Fed judge rules candidates for N.C. Greens must be placed on ballot
On Friday night, federal Judge James Dever made a decision in the North Carolina Green Party’s lawsuit against the State Board of Elections, placing the party’s candidates on the ballot and claiming jurisdiction over the matter.
The case was judged as partly moot, but only in the matter of whether the party would be recognized, after the NCSBE voted 4-0 to reverse an earlier decision and recognize them.
But Dever determined the case still had matters to be determined, both in the matter of whether the NCSBE would wave the July 1 deadline for candidate filing and whether his decision in federal court would supercede a potential decision in state courts in a case recently filed by the North Carolina Democratic Party.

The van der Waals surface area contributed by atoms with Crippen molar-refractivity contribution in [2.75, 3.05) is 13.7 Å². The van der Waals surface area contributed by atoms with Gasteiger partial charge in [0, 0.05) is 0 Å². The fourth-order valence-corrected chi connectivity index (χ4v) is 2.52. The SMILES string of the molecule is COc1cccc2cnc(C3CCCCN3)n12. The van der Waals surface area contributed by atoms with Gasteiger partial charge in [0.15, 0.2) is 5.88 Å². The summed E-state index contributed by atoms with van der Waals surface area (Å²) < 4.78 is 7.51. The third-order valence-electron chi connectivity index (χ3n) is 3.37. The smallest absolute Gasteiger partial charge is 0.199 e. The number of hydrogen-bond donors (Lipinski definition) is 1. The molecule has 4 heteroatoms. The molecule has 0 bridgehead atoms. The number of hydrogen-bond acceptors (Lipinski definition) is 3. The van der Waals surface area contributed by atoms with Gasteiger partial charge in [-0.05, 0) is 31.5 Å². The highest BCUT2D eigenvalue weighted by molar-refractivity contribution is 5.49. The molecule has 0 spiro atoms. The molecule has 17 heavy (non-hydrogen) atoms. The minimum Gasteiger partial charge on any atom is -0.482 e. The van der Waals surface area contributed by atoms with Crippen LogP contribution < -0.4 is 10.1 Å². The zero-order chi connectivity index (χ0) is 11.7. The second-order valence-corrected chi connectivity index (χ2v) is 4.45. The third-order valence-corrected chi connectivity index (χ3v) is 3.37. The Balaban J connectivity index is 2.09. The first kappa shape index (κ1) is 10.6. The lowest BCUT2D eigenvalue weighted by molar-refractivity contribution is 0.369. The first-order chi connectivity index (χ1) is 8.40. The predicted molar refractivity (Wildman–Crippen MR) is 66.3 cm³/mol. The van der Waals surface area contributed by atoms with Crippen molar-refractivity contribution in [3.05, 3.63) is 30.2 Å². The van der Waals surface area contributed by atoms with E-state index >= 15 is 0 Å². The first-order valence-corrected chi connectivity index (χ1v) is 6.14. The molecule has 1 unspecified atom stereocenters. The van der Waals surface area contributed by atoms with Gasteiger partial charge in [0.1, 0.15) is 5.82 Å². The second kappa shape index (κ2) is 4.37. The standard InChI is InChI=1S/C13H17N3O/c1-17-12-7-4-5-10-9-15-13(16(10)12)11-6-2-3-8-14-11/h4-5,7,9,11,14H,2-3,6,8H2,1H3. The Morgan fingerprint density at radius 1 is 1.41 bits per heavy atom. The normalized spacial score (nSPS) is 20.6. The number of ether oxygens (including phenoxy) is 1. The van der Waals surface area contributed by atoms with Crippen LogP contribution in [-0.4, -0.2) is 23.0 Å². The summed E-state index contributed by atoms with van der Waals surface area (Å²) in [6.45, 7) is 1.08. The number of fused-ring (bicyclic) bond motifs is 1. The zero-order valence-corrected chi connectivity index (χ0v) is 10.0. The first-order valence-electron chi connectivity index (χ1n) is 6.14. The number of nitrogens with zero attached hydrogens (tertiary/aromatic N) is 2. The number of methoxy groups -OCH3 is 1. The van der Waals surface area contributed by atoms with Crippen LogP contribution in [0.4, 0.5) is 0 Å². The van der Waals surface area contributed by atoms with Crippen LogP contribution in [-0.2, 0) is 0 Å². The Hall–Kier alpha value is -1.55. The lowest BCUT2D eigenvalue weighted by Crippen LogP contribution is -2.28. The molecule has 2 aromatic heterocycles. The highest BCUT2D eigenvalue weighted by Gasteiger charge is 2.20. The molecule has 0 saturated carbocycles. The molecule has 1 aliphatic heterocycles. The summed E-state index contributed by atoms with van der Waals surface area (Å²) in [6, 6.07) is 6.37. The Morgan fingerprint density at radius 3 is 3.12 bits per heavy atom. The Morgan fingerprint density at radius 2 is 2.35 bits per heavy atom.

In both of these matters, Dever ruled as the Greens had hoped — their candidates would be on the ballot and the NC Democrats state lawsuit would not be able to reverse the ruling because Dever claimed jurisdiction.
This means the Green Party’s U.S. Senate candidate, veteran Matthew Hoh, will be on the ballot along with Republican Ted Budd, Democrat Cheri Beasley, and Libertarian Shannon Bray. Democrats had tried in multiple ways to prevent this, including the last-ditch lawsuit in Wake County Superior Court.
Hoh told CJ after the decision, “I am grateful for the Federal Court’s decision placing the North Carolina Green Party’s candidates on November’s ballot. This is a win for democracy. North Carolina voters will now have an option to vote for a Senate candidate who represents working families. Issues that would have otherwise been ignored by the corporate backed candidates, such as healthcare for all, student and medical debt relief, affordable housing, true living wages, a Green New Deal and an end to the war on drugs, will now have a voice and a representative in this year’s US Senate election.”
Immediately after the announcement, The N.C. Green Party reacted on Twitter:
More updates coming. The decision by Dever can be read in full below: